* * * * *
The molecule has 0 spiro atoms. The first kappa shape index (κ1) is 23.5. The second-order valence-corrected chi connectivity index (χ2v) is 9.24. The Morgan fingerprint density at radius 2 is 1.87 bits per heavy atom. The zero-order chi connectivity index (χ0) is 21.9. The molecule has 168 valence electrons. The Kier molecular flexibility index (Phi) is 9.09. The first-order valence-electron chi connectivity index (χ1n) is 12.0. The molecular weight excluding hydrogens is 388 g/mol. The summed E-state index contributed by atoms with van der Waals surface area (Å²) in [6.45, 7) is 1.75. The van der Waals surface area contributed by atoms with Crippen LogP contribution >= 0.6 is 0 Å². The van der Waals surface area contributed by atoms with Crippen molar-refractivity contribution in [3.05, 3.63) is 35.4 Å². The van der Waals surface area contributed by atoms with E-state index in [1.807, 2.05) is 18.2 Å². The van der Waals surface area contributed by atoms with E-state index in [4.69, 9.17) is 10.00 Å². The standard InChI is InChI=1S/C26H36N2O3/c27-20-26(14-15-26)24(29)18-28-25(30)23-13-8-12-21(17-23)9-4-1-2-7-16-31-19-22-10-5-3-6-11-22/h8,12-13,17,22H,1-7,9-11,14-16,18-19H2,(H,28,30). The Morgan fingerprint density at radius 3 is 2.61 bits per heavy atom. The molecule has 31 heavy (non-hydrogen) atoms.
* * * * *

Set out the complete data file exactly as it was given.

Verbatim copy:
The molecule has 0 spiro atoms. The first kappa shape index (κ1) is 23.5. The second-order valence-corrected chi connectivity index (χ2v) is 9.24. The Morgan fingerprint density at radius 2 is 1.87 bits per heavy atom. The zero-order chi connectivity index (χ0) is 21.9. The molecule has 168 valence electrons. The Kier molecular flexibility index (Phi) is 9.09. The first-order valence-electron chi connectivity index (χ1n) is 12.0. The molecular weight excluding hydrogens is 388 g/mol. The summed E-state index contributed by atoms with van der Waals surface area (Å²) in [6.45, 7) is 1.75. The van der Waals surface area contributed by atoms with Crippen LogP contribution >= 0.6 is 0 Å². The van der Waals surface area contributed by atoms with Crippen molar-refractivity contribution in [3.05, 3.63) is 35.4 Å². The van der Waals surface area contributed by atoms with E-state index in [1.807, 2.05) is 18.2 Å². The van der Waals surface area contributed by atoms with E-state index in [4.69, 9.17) is 10.00 Å². The standard InChI is InChI=1S/C26H36N2O3/c27-20-26(14-15-26)24(29)18-28-25(30)23-13-8-12-21(17-23)9-4-1-2-7-16-31-19-22-10-5-3-6-11-22/h8,12-13,17,22H,1-7,9-11,14-16,18-19H2,(H,28,30). The Morgan fingerprint density at radius 3 is 2.61 bits per heavy atom. The molecule has 31 heavy (non-hydrogen) atoms.